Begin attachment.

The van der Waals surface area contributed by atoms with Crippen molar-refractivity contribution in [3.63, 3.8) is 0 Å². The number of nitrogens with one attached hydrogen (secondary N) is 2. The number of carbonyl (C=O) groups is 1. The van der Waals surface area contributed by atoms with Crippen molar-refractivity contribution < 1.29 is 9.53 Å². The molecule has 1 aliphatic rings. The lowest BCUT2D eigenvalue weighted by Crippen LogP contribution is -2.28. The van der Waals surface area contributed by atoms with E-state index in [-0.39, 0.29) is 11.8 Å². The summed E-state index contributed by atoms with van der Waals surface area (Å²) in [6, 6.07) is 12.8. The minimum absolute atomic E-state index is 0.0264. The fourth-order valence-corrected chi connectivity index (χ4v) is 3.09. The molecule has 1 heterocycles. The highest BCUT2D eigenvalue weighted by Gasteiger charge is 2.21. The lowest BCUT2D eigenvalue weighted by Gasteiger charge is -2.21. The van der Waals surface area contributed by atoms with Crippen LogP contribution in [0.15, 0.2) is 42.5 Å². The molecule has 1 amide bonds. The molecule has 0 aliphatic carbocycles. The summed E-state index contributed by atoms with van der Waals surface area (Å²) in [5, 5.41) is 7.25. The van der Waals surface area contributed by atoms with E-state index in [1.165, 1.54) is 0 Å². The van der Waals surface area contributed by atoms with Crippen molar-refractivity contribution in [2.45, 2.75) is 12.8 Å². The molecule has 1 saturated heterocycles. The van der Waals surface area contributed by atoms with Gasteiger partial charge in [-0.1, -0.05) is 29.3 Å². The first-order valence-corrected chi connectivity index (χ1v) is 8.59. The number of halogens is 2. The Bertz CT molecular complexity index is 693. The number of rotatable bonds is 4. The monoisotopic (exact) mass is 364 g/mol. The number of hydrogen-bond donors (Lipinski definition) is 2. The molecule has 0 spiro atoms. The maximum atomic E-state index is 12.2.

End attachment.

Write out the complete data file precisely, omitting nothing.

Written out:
The van der Waals surface area contributed by atoms with Crippen molar-refractivity contribution in [3.63, 3.8) is 0 Å². The number of nitrogens with one attached hydrogen (secondary N) is 2. The number of carbonyl (C=O) groups is 1. The van der Waals surface area contributed by atoms with Crippen molar-refractivity contribution < 1.29 is 9.53 Å². The molecule has 1 aliphatic rings. The lowest BCUT2D eigenvalue weighted by Crippen LogP contribution is -2.28. The van der Waals surface area contributed by atoms with E-state index in [-0.39, 0.29) is 11.8 Å². The summed E-state index contributed by atoms with van der Waals surface area (Å²) in [6, 6.07) is 12.8. The minimum absolute atomic E-state index is 0.0264. The fourth-order valence-corrected chi connectivity index (χ4v) is 3.09. The molecule has 1 heterocycles. The highest BCUT2D eigenvalue weighted by Gasteiger charge is 2.21. The lowest BCUT2D eigenvalue weighted by Gasteiger charge is -2.21. The van der Waals surface area contributed by atoms with Crippen LogP contribution in [0.15, 0.2) is 42.5 Å². The molecule has 1 amide bonds. The molecule has 0 aliphatic carbocycles. The summed E-state index contributed by atoms with van der Waals surface area (Å²) in [5, 5.41) is 7.25. The van der Waals surface area contributed by atoms with E-state index in [1.165, 1.54) is 0 Å². The van der Waals surface area contributed by atoms with Crippen molar-refractivity contribution in [2.45, 2.75) is 12.8 Å². The molecule has 1 saturated heterocycles. The van der Waals surface area contributed by atoms with Gasteiger partial charge in [-0.1, -0.05) is 29.3 Å². The first-order valence-corrected chi connectivity index (χ1v) is 8.59. The number of halogens is 2. The Bertz CT molecular complexity index is 693. The number of rotatable bonds is 4. The monoisotopic (exact) mass is 364 g/mol. The number of hydrogen-bond donors (Lipinski definition) is 2. The molecule has 0 spiro atoms. The maximum atomic E-state index is 12.2.